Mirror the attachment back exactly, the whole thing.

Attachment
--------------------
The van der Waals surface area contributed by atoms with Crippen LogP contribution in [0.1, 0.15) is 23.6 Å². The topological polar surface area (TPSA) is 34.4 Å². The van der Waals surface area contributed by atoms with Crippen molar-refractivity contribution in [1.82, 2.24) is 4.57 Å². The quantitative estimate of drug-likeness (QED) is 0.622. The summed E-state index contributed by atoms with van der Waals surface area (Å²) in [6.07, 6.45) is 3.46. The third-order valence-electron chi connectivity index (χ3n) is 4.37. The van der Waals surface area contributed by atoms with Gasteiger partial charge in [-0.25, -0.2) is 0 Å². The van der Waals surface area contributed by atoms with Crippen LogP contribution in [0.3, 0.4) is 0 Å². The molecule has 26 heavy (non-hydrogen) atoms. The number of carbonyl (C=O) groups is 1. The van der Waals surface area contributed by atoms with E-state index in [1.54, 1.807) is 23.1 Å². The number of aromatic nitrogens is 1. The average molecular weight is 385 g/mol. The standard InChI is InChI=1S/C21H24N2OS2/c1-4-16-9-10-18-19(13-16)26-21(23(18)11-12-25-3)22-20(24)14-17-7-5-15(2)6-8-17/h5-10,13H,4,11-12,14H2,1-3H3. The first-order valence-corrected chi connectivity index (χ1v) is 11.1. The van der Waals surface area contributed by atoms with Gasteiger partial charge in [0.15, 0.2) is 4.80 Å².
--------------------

The van der Waals surface area contributed by atoms with Crippen LogP contribution in [0.1, 0.15) is 23.6 Å². The topological polar surface area (TPSA) is 34.4 Å². The van der Waals surface area contributed by atoms with Crippen molar-refractivity contribution in [1.82, 2.24) is 4.57 Å². The quantitative estimate of drug-likeness (QED) is 0.622. The summed E-state index contributed by atoms with van der Waals surface area (Å²) in [6.07, 6.45) is 3.46. The third-order valence-electron chi connectivity index (χ3n) is 4.37. The van der Waals surface area contributed by atoms with Gasteiger partial charge in [-0.25, -0.2) is 0 Å². The van der Waals surface area contributed by atoms with Crippen LogP contribution in [0.3, 0.4) is 0 Å². The molecule has 26 heavy (non-hydrogen) atoms. The number of carbonyl (C=O) groups is 1. The van der Waals surface area contributed by atoms with E-state index in [1.54, 1.807) is 23.1 Å². The number of aromatic nitrogens is 1. The average molecular weight is 385 g/mol. The standard InChI is InChI=1S/C21H24N2OS2/c1-4-16-9-10-18-19(13-16)26-21(23(18)11-12-25-3)22-20(24)14-17-7-5-15(2)6-8-17/h5-10,13H,4,11-12,14H2,1-3H3. The first-order valence-corrected chi connectivity index (χ1v) is 11.1. The van der Waals surface area contributed by atoms with Gasteiger partial charge in [0.15, 0.2) is 4.80 Å².